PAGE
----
w 220V wiring. I'm not a big fan of running 220V when there is an alternat
ive. Plus this house has a 50 year old breaker box & wiring which would ha
ve required upgrading.
I don't see why a gas tankless would need 220V. Nothing there that should
require 220. What does it have? Some electronics, an ignitor, maybe a
draft inducer blower?
But the rest of your experience is consistent with what we've heard
here before. I think for the right application, tankless can make
sense, but it usually doesn't make sense for a replacement of an
existing gas tank unit. And if it's going into new construction, that can
greatly reduce the cost of the install.
Electric controlled natural gas tankless won't
work during power cuts. When ice storm 2003 hit,
I was out of power, four days. A hot shower
(old style tanked natural gas WH) sure made
life more comfortable.
Christopher A. Young
Learn about Jesus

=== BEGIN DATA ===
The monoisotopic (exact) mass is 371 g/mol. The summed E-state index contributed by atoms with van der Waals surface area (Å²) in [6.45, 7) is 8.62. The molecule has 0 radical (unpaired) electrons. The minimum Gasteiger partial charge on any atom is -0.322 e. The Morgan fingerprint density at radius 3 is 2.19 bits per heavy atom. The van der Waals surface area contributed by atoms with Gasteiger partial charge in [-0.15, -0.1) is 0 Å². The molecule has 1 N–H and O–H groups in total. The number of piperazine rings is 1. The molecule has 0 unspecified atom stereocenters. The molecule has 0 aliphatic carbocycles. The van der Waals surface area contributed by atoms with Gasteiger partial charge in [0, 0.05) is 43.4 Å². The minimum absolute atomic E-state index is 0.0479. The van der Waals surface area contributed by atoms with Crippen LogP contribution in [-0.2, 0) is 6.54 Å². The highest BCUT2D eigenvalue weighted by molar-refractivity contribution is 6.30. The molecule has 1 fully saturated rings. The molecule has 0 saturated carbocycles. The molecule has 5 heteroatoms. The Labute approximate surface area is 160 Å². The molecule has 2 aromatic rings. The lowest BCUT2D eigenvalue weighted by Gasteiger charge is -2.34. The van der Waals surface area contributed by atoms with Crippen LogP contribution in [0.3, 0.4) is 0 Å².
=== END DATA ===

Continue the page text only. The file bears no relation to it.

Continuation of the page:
On 8/10/2013 9:24 AM, email@example.com wrote:
during power outages here people have run a garden hose thru the home with a slow flow of hot water to provide enough warmth to prevent freezing.....
tankless are just a bad idea all around. espically if you have teenagers, they can get a endless hot shower that runs up all the utility bills..
endless use of gas to heat the water, water and sewage, and even electric to run the tankless... bigger bills all around
Me and my late friend GB installed a Bosch natural gas tankless in a
beauty shop. The Bosch has a paddle wheel generator the runs the
electronic igniter and controls. It's the only type of tankless NG water
heater I would purchase for myself because it will work when
the power is out. It supplied plenty of hot water for the beauty shop. ^_^
Well they can, but they also can with other types of water heaters
too. With my old tankless oil fired boiler you could shower forever
and my daughter tried to. Very often I'd go in and turn the boiler off
to get her out of the shower.
Come to think of it, Bob, you were the one that gave me the idea to do that
and it does, indeed work quite nicely. A bit of a waste of water, but a
flood from cracked pipes would be worse.
they can get a
My neighbor was sure something in the street was leaking and causing her
water bill to soar. It was her daughter and brood letting the water flow,
flow and flow. The kids turned on the backyard hose and left it going all